Georges Duboeuf Beaujolais Nouveau Available on November 19thPosted on November 13th, 2020
On November 19th Reasor’s will celebrate the first wine of the harvest with the #1 Beaujolais Nouveau in America!
Beaujolais Nouveau is a French tradition that celebrates the first wine of a new vintage. This fresh and fruity wine is bottled only a few weeks after harvest and is meant to be enjoyed immediately upon release. The tradition of Nouveau began when the winemakers and growers of the Beaujolais region celebrated the end of harvest with a young wine that was initially only produced for local consumption. Georges Duboeuf was the first to bring that local custom to wine-lovers outside of the region, creating a worldwide phenomenon. It is often considered to be an indicator of the quality of the vintage and it is best served with a light chill.
Tasting Notes and Serving Suggestions:
Vibrant red fruits such as strawberries and currants on the palate and an intense perfume make this wine a perfect accompaniment for cheese, charcuterie and traditional holiday fare.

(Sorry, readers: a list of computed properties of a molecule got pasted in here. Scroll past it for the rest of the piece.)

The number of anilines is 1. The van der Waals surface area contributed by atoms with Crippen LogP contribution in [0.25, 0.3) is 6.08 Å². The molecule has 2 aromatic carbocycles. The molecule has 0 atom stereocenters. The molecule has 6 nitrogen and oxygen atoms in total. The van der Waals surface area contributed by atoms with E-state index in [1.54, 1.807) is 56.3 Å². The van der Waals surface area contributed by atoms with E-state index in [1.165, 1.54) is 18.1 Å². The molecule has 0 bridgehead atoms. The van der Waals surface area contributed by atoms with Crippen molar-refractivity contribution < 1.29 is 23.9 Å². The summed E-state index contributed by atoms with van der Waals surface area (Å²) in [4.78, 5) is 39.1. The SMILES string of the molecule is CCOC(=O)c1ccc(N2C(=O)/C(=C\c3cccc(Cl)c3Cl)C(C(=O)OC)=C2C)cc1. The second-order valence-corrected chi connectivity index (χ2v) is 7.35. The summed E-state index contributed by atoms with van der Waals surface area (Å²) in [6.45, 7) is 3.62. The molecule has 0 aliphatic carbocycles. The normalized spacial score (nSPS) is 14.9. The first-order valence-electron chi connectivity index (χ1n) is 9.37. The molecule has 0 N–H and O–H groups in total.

The grapes are macerated for a short period on the skins followed by a direct pressing. The grapes for the Beaujolais Nouveau Rosé are hand selected to produce a wine with fresh acidity and crisp flavors.
Did you know:
The 2018 Vintage marked the first time that Georges Duboeuf has released a Beaujolais Nouveau Rosé in the U.S and will continue to be the very first rose of the season!
For the fourth year in a row, the bottle label was selected by consumers through an artist label contest on social media. Artists from around the world submitted more than 1000 pieces of original art for the chance to see their work on more than 1 million bottles of the 2020 Georges Duboeuf Beaujolais Nouveau. With more than 1 million votes cast on social media, “Russett Vines” by Maeve Croghan, evokes a sense of timeless appreciation and connection to nature and the vines that give birth to the annual harvest. Croghan’s work will be featured on the wine’s label when it is released, per French law and tradition, at 12:01 a.m. on November 19, 2020 (the third Thursday in November).